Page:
new year

We are in a new year, and many of you have set resolutions for this year. That’s great! I hope you can keep them, and I hope your resolutions will help you grow in this year. If you haven’t set resolutions, that’s ok too. In any case, be reminded that your daily habits are formative (good or bad).

One of the most important spiritual habits (disciplines) is reading the Bible. If you are not reading regularly, let me encourage you to make a commitment in ’22 to read God’s Word daily.

There are many helpful Bible reading tools, plans, and apps available. The one I have used regularly is the Robert Murray M’Cheyne plan that covers the Old Testament once and the New Testament and Psalms twice in a year. Here’s a link to the plan. I read from the ESV Bible, and you can find more Bible reading plans from ESV.org. You can also download the ESV Bible app and read through the plans offered on the app. The M’Cheyne reading plan is there as well under Classic Plans.

This plan is helpful for me because it helps me see the interconnected themes throughout the different books of the Bible.

In his book The Shape of Faith to Come, Brad Waggoner reflected on the importance of Bible reading for Christian maturity,

Our study of churchgoers included the measurement of more than sixty factors characteristic of biblical spiritual development… Our statistician applied sophisticated procedures to our data to produce a rank-ordered list of correlations. The number one factor, or characteristic, most correlated to the highest maturity scores is the practice of “reading the Bible.” I almost had to laugh when I saw this. Sometimes we complicate things. The simple discipline of reading the Bible has a major impact on Christians.

Brad Waggoner, The Shape of Faith to Come, 68.

Essentially, consistent Bible intake leads to spiritual maturity. Nothing is more important to one’s spiritual development than the reading of God’s Word.

If I could get believers to do only one thing for their personal spiritual growth, it would be reading the Bible. When we read the Bible, we hear (read) God’s very words spoken to us. If you want to hear from God, then you must not ignore God’s written Word.

So whatever your plans are for 2022, whatever your resolutions, make sure you read from the Bible daily.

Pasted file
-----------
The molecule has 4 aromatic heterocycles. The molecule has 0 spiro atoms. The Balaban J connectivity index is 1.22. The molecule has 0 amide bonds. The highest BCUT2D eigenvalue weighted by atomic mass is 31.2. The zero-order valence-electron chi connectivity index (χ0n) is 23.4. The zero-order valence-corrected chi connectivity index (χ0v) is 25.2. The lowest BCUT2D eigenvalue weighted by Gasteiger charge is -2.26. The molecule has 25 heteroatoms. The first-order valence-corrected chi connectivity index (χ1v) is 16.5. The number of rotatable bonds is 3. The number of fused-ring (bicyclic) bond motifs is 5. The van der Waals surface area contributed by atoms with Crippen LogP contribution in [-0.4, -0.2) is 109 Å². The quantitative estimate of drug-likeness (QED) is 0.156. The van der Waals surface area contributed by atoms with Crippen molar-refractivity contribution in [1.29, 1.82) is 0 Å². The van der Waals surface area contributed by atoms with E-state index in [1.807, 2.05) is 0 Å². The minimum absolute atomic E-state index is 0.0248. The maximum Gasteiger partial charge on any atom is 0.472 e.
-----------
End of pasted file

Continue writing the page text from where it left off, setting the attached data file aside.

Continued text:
May God make himself known to you this year through the reading of his Word.

Photo by Rod Long on Unsplash

I’m sure that many of you, like myself are planning your new year. Maybe you’re setting resolutions. Or maybe you’re just so thrilled that 2020 is behind you that you plopped into 2021 just the way you are.

This year on the blog, I’m going to be sharing thoughts from my journaling and devotional life. Reading, ministry, family, and my walk with God will provide the content for these meditations.

2020 has been a year of stress, fear, lockdown, isolation, and difficulty. Too often I found myself stressed and worried. Scanning news articles, reading about politics, tracking Covid numbers, and trying to lead myself, my family and my church has resulted in anxiety, fear, and frustration. Too often I’ve not been at my best. Sometimes, I’ve been at my worst. 

If your 2020 has been anything like mine, then you are hoping for a change. But I’m not sure that what we really need is a change. What has helped me the most in recent weeks is to look at the One who never changes.

Jesus Christ is the same yesterday and today and forever.

Hebrews 13:8

Recently, I began reading a book, The Preacher’s Catechism, that a friend gave to me more than a year ago. For those unfamiliar, a catechism is a teaching method that asks and answers questions teaching biblical truths and theological concepts. For example:

Question: Why did God create man?

Answer: God created man so that we would glorify him and enjoy him forever.

In The Preacher’s Catechism, Lewis Allen shapes the catechism method around preaching and pastoral ministry. What stood out to me is how the chapter on knowing and enjoying God intersected with a recent theme in my Christmas sermon series. The topic was joy. But how do we have joy when 2020 and so much that has shaped our experience this past year has not felt “joyful?”

C. Lewis recognized this tension when he wrote in The Problem of Pain: “I think we all sin by needlessly disobeying the apostolic injunction to ‘rejoice’ as much as by anything else.”

I think the answer rests in the God who never changes and the gospel that brings us into relationship with him.

“So why single out joy when joy is so often crowded out by almost anything else? The reason is that joy, like nothing else, shows whether we believe the gospel. Joy is gospel authenticity.”

Lewis Allen, The Preacher’s Catechism, 32.

Do you believe the gospel? If you believe in Jesus as Lord and Savior, and he lives in you, then you have an unfathomable number of reasons to rejoice and to have joy.

Regardless of what your circumstances tell you, regardless of what is told in the media, regardless of what others are saying on social media platforms, regardless of the chaos, and regardless of how you feel, God has not changed and his gospel is ever true. Here are some reasons I’m going to rejoice heading into 2021. Maybe they’ll help you as well.

  • Because I know Jesus, I’m not alone and will rejoice in him.
  • Because God never changes and is sovereign, I will rejoice in his rule.
  • Because God speaks to me every day through his Word, I will listen and rejoice.
  • Because God hears when I pray, I will pray and rejoice.
  • Because God has provided all my needs, I will give thanks and rejoice.
  • Because God is good even though the world is evil, I will seek him and rejoice.

Why don’t you take a moment to think of some other reasons you can rejoice in God?

Photo by Sincerely Media on Unsplash